Italia Per Due: Week 10

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Angela Week 10-2

Castel Del Monte

During our last few weeks before we embark on our stages, we took a field trip for our Art History Class. Our professor took the group to Castel del Monte—Castle on the Mountain—which was built in the year 1240 and is located in northern Puglia in a town called Andria. The castle was built by Frederick II, a Holy Roman Emperor who inherited the land from his mother. Frederick is known for building more than 200 castles in southern Italy, establishing universities like the Sicilian School of Poetry in Palermo, and created the universal modern Italian language.

 

Frederick II was a huge influence in Italy, and mainly showcased his love for southern Italy. The Castel del Monte was his last establishment before he died in 1250, and he only had use of it for 10 years. After Frederick died the Castel was not used and people started living in it and stripping it of the marble and other decorations. When we visited last week, we saw that the Castel was left unrestored. It was interesting to see how, despite this, it has maintained such beauty for more than 700 years ago. It was a real pleasure to learn about history through the architecture of this castle.

Angela Week 10-4

The interior remains as it was after it was stripped

By Angela Piccinich

Angela Piccinich

Angela Piccinich

I am a Baking and Pastry Business Management student with a Concentration in Italian Cuisine at The Culinary Institute of America. I am from Freehold, New Jersey. I am 20 years old, and I am from Sicilian and Croatian background.
Angela Piccinich

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    Pugliese Home Cook

    Adam Week 10-1

    Our class with our talented home cook 

    Today in class, a home cook from Puglia came to teach us traditional Pugliese cuisine. We started the day with a lecture describing typical products of the region, which included learning about the large salt mines called Saline Margherita di Savoia. At this salt mine, they produce about 50,000 tons of sea salt per year. We also learned about Ulivi Millenari which is a group of olive trees in Puglia that date back approximately 2,000 years ago.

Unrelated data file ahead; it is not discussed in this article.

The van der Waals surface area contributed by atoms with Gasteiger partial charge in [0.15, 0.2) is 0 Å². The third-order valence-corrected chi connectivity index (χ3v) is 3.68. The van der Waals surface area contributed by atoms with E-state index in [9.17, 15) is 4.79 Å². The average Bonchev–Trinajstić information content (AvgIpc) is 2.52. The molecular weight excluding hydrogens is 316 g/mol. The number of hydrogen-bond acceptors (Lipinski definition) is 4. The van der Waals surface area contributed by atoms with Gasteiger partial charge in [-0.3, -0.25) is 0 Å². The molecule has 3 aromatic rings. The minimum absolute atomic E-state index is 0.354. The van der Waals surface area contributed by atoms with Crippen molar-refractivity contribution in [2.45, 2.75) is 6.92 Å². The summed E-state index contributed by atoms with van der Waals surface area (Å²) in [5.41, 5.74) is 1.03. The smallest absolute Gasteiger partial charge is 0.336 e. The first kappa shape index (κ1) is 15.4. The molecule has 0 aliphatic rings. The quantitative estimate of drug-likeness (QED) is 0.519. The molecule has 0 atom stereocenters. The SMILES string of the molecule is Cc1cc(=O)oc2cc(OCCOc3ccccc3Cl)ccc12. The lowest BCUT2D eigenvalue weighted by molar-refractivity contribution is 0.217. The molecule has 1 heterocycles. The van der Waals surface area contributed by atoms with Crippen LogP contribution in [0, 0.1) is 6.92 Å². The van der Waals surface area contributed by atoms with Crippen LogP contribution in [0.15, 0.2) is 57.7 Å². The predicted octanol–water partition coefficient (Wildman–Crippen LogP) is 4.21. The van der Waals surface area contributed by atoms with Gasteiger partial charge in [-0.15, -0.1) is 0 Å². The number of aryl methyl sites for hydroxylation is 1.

After the lecture, we got in the kitchen to watch the home cook make fresh pasta. She made traditionally Puglian shaped pasta—Orecchiette (little ears) and Cavatelli. After that we started making a traditional cracker called Taralli. Taralli are a type of crispy breadstick that are the shape of a small bagel. They are boiled and then baked until they are super crispy. They can be sweet but are mostly savory and flavored with fennel seed.

     

    Adam Week 10-2

    Boiled and baked these delicious taralli are super crispy

     

    Other than the Taralli, my favorite dish was made by a classmate and it was Orecchiette with broccoli rabe. First, he blanched the broccoli rabe and then he cooked the pasta in the same water. Next, he sautéed the broccoli rabe in a pan with olive oil to create a sauce for the pasta. The broccoli and pasta were then combined and topped with breadcrumbs that were flavored with anchovy, garlic and crushed red pepper. The resulting dish was the perfect combination of salty and bitter with a hint of spice.

     

    Adam week 10-3

    Orrecchiette with broccoli rabe and seasoned breadcrumbs—my favorite!

     

    The cuisine of Puglia is an interesting cuisine and it was awesome to learn it from a home cook from the region.

     

    By Adam Shoemaker

    Adam Shoemaker

    Adam Shoemaker

    I am a Culinary Arts Business Management student with a concentration in Italian Cuisine. I am from Valparaiso, Indiana. I am twenty years old. I decided on coming to The Culinary Institute of America because all through highschool I worked at my parents pizzeria and I fell in love with the hospitality industry. I wanted to learn more and I thought that The CIA would be the best place for me to do that.
    Adam Shoemaker

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